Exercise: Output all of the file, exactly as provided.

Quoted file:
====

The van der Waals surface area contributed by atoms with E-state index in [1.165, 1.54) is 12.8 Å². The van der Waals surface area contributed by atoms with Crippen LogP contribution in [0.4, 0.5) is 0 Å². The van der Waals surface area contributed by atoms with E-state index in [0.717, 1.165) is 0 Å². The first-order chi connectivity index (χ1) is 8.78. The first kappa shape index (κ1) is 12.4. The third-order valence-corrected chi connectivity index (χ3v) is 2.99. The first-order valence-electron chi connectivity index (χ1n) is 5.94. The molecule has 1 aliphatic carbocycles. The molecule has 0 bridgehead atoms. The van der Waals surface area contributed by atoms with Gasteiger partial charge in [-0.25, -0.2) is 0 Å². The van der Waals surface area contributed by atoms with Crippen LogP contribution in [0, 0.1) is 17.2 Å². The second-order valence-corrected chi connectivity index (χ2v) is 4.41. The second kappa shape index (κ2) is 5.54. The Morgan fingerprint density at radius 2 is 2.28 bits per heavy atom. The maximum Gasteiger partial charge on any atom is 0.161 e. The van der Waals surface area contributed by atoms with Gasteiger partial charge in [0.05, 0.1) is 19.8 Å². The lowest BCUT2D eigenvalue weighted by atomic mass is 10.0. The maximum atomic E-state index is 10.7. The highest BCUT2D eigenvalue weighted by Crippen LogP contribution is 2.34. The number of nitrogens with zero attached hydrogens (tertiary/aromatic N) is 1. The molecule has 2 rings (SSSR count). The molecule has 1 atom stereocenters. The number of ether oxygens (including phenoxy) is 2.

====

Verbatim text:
The van der Waals surface area contributed by atoms with E-state index in [1.165, 1.54) is 12.8 Å². The van der Waals surface area contributed by atoms with Crippen LogP contribution in [0.4, 0.5) is 0 Å². The van der Waals surface area contributed by atoms with E-state index in [0.717, 1.165) is 0 Å². The first-order chi connectivity index (χ1) is 8.78. The first kappa shape index (κ1) is 12.4. The third-order valence-corrected chi connectivity index (χ3v) is 2.99. The first-order valence-electron chi connectivity index (χ1n) is 5.94. The molecule has 1 aliphatic carbocycles. The molecule has 0 bridgehead atoms. The van der Waals surface area contributed by atoms with Gasteiger partial charge in [-0.25, -0.2) is 0 Å². The van der Waals surface area contributed by atoms with Crippen LogP contribution in [0, 0.1) is 17.2 Å². The second-order valence-corrected chi connectivity index (χ2v) is 4.41. The second kappa shape index (κ2) is 5.54. The Morgan fingerprint density at radius 2 is 2.28 bits per heavy atom. The maximum Gasteiger partial charge on any atom is 0.161 e. The van der Waals surface area contributed by atoms with Gasteiger partial charge in [0.05, 0.1) is 19.8 Å². The lowest BCUT2D eigenvalue weighted by atomic mass is 10.0. The maximum atomic E-state index is 10.7. The highest BCUT2D eigenvalue weighted by Crippen LogP contribution is 2.34. The number of nitrogens with zero attached hydrogens (tertiary/aromatic N) is 1. The molecule has 2 rings (SSSR count). The molecule has 1 atom stereocenters. The number of ether oxygens (including phenoxy) is 2.